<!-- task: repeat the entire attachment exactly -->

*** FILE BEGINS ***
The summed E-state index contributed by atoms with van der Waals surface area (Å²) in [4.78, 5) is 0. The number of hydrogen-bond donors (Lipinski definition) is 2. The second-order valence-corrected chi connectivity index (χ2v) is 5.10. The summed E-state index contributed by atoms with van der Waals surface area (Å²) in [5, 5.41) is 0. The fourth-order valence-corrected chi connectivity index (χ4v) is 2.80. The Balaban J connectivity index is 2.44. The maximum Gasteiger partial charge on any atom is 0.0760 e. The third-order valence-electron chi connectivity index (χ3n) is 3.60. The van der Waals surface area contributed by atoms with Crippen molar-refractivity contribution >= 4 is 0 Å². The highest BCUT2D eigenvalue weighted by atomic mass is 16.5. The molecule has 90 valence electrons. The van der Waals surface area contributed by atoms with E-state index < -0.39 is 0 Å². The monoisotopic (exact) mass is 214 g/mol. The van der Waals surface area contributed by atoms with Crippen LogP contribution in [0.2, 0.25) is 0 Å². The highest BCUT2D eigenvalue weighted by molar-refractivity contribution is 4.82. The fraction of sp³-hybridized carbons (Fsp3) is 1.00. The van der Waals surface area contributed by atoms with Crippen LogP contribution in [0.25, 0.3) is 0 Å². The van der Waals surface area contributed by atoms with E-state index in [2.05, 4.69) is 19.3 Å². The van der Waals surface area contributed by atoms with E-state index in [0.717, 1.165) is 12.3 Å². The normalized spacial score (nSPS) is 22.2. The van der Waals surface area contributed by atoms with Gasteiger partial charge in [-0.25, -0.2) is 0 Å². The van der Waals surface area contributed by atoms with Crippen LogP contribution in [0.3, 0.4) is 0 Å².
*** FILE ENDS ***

The summed E-state index contributed by atoms with van der Waals surface area (Å²) in [4.78, 5) is 0. The number of hydrogen-bond donors (Lipinski definition) is 2. The second-order valence-corrected chi connectivity index (χ2v) is 5.10. The summed E-state index contributed by atoms with van der Waals surface area (Å²) in [5, 5.41) is 0. The fourth-order valence-corrected chi connectivity index (χ4v) is 2.80. The Balaban J connectivity index is 2.44. The maximum Gasteiger partial charge on any atom is 0.0760 e. The third-order valence-electron chi connectivity index (χ3n) is 3.60. The van der Waals surface area contributed by atoms with Crippen molar-refractivity contribution >= 4 is 0 Å². The highest BCUT2D eigenvalue weighted by atomic mass is 16.5. The molecule has 90 valence electrons. The van der Waals surface area contributed by atoms with E-state index < -0.39 is 0 Å². The monoisotopic (exact) mass is 214 g/mol. The van der Waals surface area contributed by atoms with Crippen LogP contribution in [0.2, 0.25) is 0 Å². The highest BCUT2D eigenvalue weighted by molar-refractivity contribution is 4.82. The fraction of sp³-hybridized carbons (Fsp3) is 1.00. The van der Waals surface area contributed by atoms with Crippen LogP contribution in [0.25, 0.3) is 0 Å². The van der Waals surface area contributed by atoms with E-state index in [2.05, 4.69) is 19.3 Å². The van der Waals surface area contributed by atoms with E-state index in [0.717, 1.165) is 12.3 Å². The normalized spacial score (nSPS) is 22.2. The van der Waals surface area contributed by atoms with Gasteiger partial charge in [-0.25, -0.2) is 0 Å². The van der Waals surface area contributed by atoms with Crippen LogP contribution in [0.3, 0.4) is 0 Å².